Bill Greer had had enough of coaching football after last season ended. It was tough to blame him. After consecutive 1-9 seasons, Greer's Hornets went 0-10. He was exasperated, frustrated and just plain tired. He was ready to quit.
After a couple months' of reflection, he looked over his roster. There were 14 sophomores who started for him last year. Greer spoke to them to gauge their interest. He was impressed.
Of the 22 players from last year who could come back this season as juniors or seniors, 21 returned. But before they did that, they committed themselves to working year-round in the weight room. That really impressed Greer.
"That, in a nutshell, is why I'm back," he said. "If these kids were not as committed as they are now, I would not have returned as football coach.
"Once you get over the reality of going 0-10 . . . you'd have to be an idiot not to come back to this group of kids."
Greer was thinking about the players with the potential to bring Great Mills a winning season for the first time since 1996, when the Hornets went 8-2. He was thinking about Cody Kohn.
As a 5-foot-7, 140-pound freshman, Kohn stepped in at quarterback in the fifth game of the season after Matt Leddy broke his collarbone. Kohn threw for 855 yards (including three 180-yard performances) in six games.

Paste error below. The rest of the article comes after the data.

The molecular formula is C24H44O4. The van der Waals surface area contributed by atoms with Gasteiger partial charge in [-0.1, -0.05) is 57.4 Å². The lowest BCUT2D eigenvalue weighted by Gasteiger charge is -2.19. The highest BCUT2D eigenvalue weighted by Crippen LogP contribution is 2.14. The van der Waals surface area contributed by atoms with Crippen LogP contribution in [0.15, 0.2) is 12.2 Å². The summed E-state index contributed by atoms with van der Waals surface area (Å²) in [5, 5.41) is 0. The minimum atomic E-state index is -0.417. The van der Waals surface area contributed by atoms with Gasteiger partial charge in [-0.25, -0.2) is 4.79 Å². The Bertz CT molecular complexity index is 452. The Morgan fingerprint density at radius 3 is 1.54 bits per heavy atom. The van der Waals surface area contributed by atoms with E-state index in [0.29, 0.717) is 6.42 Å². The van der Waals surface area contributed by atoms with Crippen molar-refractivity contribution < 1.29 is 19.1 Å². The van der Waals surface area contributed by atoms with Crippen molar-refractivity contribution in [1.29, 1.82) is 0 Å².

"You don't throw for 800 yards in six games without any talent," Greer said. "But Cody still has work to do to get him to improve on that."
Kohn said he struggled at times learning on the job. There were times his inexperience epitomized Great Mills's immaturity and gave Greer fits.
"There were a couple of times when I got frustrated and I started yelling at my linemen," said Kohn, who has grown three inches and added about 15 pounds. "I learned pretty quickly that's not something you do. I learned right there those are the guys who take care of you."
Kohn said he started hanging out with his linemen. For a change, the Hornets came through on their promise to go to the weight room.
"In the past, we said we'd go to the weight room. We said we'd run," senior lineman Josh Decker said. "But nobody went to the weight room. Nobody ran. This year, everybody went."
Greer has noticed the difference.
"It's been a 180-degree turnaround from last season," he said. "This group of kids finally hit the maturity level where you have to make a commitment to others to work in the offseason, to work in the weight room. It's the first time we've been able to do that in four years."